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Jazz Review

Tibet Review :: June 2006
"A re-issue of a 1983 recording, Tibet is essentially a soft suite of flute and guitar duets by guitarist Gregory James and friend Barry Shulman on the flute and other wind instruments. An album of eight original compositions, primarily from Shulman, the music hovers between World and New Age jazz.

With only two members of the band, the musicianship had to be good and it is. Shulman plays the flute exquisitely in a worldly and lofty style that at times seem to echo the howling winds from the Tibetan mountains. James on the other hand strums those chords with the grace and elegance that reveals a warm and gentle guitar.

The section opens up with two slow and melancholy numbers 'Calcutta' and 'Kapoor Hotel', both of which are introduced by Shulman on flute and then joined by James on acoustic guitar. 'Mountain Call' is a brief minute plus in duration while 'Antares', penned by James, is the longest tune at seven minutes and forty-two seconds and while it is considered one track, the number does break temporarily on my CD player and continues as track nine. James contributes many fine riffs on acoustic, electric and synthesized guitar on this album.

All of the music seems to be cut from the same slate since, in my humble opinion, the tunes all sound like different variations of the same type of melodies. You will not find fast paced fiery material here. The music is played in a low-tempo style providing a warm, calming and spiritual feeling to the listener. Not your typical mainstream jazz sound, this is listening music to sooth the soul. If you've had a rough day at the office or there's a lot of stress in your life at the moment, Tibet offers an escape from the real world and a relaxing sensation that lets you soar above your troubles on the gentle strings of James' guitar and the subtle songs from Shulman's flute."

Sea of Tranquility

Come To Me Review :: May 2006
"West coast guitarist Gregory James has been seeking out and exploring new musical territory for more than twenty years and the latest release...Come To Me certainly proves to be no exception. The music could be considered contemporary jazz but he successfully blends jazz roots with a veritable melange of r&b, Afro-Cuban, flamenco and Eastern influences to create a sound that is fresh, new and generally difficult to categorize.

'...The real strength of this CD is the sheer size of their sonic landscapes. Many of the songs are layered and filled out with cellos, violins, flutes and even turntables to create just the right texture and mood....The track Alphabet Town is a standout at almost 7 minutes, featuring a funky backbeat complete with turntables, violin, tablas and sax while Catie Murphy reads from poet T.S. Eliot's Rhapsody on a Windy Night. There are quite a few numbers which highlight James' technical prowesson on the acoustic guitar and songs like St. Alison and the brilliant ensemble work in the John Coltrane-ish vibe of Chant Odun give the listener a great taste of his playing abilities. The funny thing with this disc is, although it's James' name on the marquee you never get the feeling that this is anything less than a true band effort. It's not about his own solos, and he's got the chops to burn, as much as it is about placing the emphasis on his steller support cast and the songs themselves. Listen to Come To Me and marvel in music that celebrates cultural diversity, crosses borders and highlights top notch musicianship."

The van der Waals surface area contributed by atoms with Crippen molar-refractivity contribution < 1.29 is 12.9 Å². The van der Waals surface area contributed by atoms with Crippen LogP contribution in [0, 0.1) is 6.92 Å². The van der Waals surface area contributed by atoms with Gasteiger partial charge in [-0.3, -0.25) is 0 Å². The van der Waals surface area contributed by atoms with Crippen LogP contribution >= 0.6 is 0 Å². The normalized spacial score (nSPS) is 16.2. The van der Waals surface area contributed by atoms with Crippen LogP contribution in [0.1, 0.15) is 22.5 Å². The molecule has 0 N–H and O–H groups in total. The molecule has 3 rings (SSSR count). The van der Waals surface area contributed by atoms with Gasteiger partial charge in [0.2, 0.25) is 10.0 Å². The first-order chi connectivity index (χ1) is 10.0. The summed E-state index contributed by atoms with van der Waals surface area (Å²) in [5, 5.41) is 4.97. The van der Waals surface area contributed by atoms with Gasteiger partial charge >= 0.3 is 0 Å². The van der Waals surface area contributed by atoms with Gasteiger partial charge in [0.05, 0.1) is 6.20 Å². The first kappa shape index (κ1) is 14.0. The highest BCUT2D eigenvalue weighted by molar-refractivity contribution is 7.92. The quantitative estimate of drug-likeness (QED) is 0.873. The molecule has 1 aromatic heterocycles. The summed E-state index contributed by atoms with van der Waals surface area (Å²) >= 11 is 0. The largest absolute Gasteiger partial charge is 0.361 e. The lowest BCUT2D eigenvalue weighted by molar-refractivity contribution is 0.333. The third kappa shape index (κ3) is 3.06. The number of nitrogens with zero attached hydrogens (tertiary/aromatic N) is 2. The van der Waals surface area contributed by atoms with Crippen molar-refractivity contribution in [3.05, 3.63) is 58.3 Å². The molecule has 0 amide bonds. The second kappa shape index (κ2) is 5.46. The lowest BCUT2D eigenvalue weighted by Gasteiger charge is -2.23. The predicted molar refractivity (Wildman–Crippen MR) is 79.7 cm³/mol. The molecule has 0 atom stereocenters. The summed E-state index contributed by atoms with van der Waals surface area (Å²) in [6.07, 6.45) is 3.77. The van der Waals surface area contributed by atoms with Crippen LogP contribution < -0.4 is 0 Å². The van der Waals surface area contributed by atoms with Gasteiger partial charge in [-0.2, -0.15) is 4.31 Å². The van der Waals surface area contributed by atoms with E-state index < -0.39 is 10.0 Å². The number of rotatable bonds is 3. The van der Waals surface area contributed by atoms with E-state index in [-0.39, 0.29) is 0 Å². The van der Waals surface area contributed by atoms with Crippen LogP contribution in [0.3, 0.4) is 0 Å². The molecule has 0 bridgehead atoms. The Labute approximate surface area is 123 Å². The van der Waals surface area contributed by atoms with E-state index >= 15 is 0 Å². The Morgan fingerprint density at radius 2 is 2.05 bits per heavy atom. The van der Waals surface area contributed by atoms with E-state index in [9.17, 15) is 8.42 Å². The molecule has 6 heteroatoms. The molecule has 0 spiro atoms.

Jazz Review

Come To Me Review :: August 2005
"Bring back Elvis! This funky new CD...isn't all together straight jazz and not yet all together world music. The Gregory James Band incorporates Brazil, Afro-Cuban, Gypsy Flamenco and The UK (especially the Liverpool scene) into Come To Me. It could be the album of the year in many circles.

Musicians on this album (there are 29) have all fine-tuned their craft in their individual field, whether it be the DJ Fly and his vinyl to Baron Shul with his baritone and tenor sax scattered all throughout...

'Let's get Elvis before he represents Dial Soap!' is a message in Jewel Silver (Bring Back Elvis). Beat poet Craig Easley reads/sings...it works extermely well. Excellent subtle tabla work by Jason Lewis here. Another song, Chant Odun, which Gregory James plays some great Brazillian style runs with Benny Rietveld provides us with programming extraordinaire. This album can sit really in any music store category whether it is Jazz, World, Brazillian or Flamenco. Gregory James and his all-star cast have put together an excellent album. There is something on here for everyone whether it is the smooth sax of Rita Thies on Intermezzo or the beat poetry of Craig Easley and Catie Murphy. In the liner notes Gregory James proclaims that 'Love Is All'. All I have is love for this album. This is a 2004/2005 must have. "

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